By Aaron Zigeng Du and Eric Paya.
Floating Wind Goes Mainstream
Floating offshore wind (FOW), considered as a niche technology by some, is no longer confined to R&D. It has gradually reached a high ‘technology readiness level’, making it a natural complement to bottom-fixed offshore wind. It is widely thought that for water depths greater than 60 meters, fixed-bottom offshore wind foundations become uneconomic, even though a recent study suggests this frontier might be 90 m. Others believe that the transition between fixed to floating foundations occurs in a zone between 40 to 60 m.
The truth is: nobody really knows where this frontier is! But the facts are: Floating wind is real, is going to grow, and is here to stay.
With around 80% of global offshore wind resources located in water depths of over 60 meters and with a global potential of almost 7,000 GW, it is impossible to ignore this development.
From a technical perspective, FOW turbines can be installed at water depths as low as 30 meters based on some shallow draft floating wind solutions. But economically FOW cannot compete with bottom-fixed offshore wind on shallow water sites at the moment.
The current levelized cost of energy (LCOE) of FOW can be 2 to 3 times as much as that of the bottom-fixed wind (Proskovics, 2019). However, based on the forecast of technology development and continuous cost reduction by WindEurope, the LCOE of FOW could drop to 80-100 Eur/MWh by 2025, and further fall to 40-60 Eur/MWh by 2030, which is very close to the bottom-fixed offshore wind’s LCOE. FOW has significant opportunities of cost reduction in various areas.
Floating Wind Foundations and Proof of Concept
To date, approximately 40 floating wind concepts are under testing, prototype or active development worldwide. Most of them were designed based on the four typical types of floating structures originated from Oil and Gas industry: Semi-Submersible, Barge, Spar, and Tension Leg Platform (TLP), shown in Figure 1. Semi-Submersible became the most popular option in the industry because of its suitability to a wider range of water depths than spar and lower cost of construction and anchoring systems than TLP.
The cost of bottom-fixed offshore wind foundations is approximately 30% of the total project cost. In deeper water this further increases because of the larger size of the foundations and higher installation costs. For water depths between 40 to 60 metres, with continuous design optimisation activities, the FOW foundations will potentially be comparable to fixed jacket structures by 2030.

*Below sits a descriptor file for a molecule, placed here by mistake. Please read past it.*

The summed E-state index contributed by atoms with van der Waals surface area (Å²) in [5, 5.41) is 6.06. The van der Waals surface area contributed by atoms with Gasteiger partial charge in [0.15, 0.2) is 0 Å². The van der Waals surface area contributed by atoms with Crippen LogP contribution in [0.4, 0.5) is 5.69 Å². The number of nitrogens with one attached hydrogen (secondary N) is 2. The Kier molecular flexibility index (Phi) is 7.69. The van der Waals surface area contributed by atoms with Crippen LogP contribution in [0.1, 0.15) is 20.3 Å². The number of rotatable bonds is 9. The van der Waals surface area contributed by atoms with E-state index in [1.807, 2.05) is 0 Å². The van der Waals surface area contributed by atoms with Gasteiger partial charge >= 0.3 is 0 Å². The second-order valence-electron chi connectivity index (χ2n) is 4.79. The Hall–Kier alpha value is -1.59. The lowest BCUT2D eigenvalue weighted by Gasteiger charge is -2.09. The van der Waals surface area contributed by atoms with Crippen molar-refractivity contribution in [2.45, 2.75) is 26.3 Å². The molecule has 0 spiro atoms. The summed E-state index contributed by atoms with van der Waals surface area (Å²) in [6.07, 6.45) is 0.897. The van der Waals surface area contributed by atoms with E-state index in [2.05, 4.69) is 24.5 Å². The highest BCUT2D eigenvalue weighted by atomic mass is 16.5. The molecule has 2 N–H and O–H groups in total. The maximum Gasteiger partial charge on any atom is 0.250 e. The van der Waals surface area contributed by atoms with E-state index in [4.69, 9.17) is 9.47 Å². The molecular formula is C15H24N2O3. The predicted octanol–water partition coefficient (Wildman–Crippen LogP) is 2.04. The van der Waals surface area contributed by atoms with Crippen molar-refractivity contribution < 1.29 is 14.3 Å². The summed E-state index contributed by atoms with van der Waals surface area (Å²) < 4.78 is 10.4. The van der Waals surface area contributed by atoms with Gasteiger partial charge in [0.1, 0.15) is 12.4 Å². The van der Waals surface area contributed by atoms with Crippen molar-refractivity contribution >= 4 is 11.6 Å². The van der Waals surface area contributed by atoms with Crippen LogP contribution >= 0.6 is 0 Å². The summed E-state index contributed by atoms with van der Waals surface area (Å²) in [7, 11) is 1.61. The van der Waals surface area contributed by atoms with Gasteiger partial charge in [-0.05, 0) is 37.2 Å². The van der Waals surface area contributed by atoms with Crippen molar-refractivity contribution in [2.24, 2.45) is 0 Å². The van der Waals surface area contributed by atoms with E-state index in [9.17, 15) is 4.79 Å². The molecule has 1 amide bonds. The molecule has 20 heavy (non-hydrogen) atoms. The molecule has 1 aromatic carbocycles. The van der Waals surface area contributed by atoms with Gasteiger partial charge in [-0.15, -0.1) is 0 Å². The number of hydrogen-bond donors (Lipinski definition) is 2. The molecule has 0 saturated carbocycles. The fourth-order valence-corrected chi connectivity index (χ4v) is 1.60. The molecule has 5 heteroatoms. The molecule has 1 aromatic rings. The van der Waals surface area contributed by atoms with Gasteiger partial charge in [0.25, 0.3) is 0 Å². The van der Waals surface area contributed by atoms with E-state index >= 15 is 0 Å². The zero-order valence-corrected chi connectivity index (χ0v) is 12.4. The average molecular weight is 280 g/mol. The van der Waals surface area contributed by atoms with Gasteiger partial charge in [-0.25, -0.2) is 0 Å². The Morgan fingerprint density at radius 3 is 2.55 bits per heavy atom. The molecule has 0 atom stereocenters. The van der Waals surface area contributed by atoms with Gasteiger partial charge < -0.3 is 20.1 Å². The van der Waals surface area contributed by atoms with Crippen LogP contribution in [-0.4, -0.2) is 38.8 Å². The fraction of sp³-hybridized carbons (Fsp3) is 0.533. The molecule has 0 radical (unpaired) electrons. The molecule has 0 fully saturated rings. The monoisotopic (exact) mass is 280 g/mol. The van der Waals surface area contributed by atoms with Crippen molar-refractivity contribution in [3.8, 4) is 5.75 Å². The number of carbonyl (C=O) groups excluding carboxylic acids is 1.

To reduce LCOE, the biggest challenge of design optimisations is to maintain the coupled floater-turbine performance with reduced structural size and weight of steel. Indeed as noted by a recent study the key parameter in the analysis fixed versus floating foundations is the weight. To reach the lightest possible floater design, one of the key challenges is to improve the coupled floater-turbine analysis and integrated design process.
Wind turbine OEMs have been reluctant to test their turbines on new floating structures because of lack of experience and confidence of new floating technologies, and a large backlog of bottom-fixed projects. Wind turbines continue to grow in size and power output, to support future wind turbines of 15-20 MW, and floating structures need to be properly analysed for integrated loads considering the coupled effects from aerodynamics loads on the turbine and hydrodynamics loads on the foundation with the mooring system. This requires close collaborations between floater designers and wind turbine OEMs to provide design optimisation. This collaboration has been presented as one area of improvement recently in various webinars.
With government support, FOW developers need to bring together stakeholders, including wind turbine OEMs, floater designers, technical specialists, and lenders, to accelerate the design optimisation of FOW. Over the past decade the bottom-fixed industry has demonstrated how large optimisations can be achieved through such a collaborative approach.
Assembly and Installation
With regards to the fabrication and assembly process, the contractors and developers must seek improvement in this area in order to bring costs down and prove commercial viability of floating structures.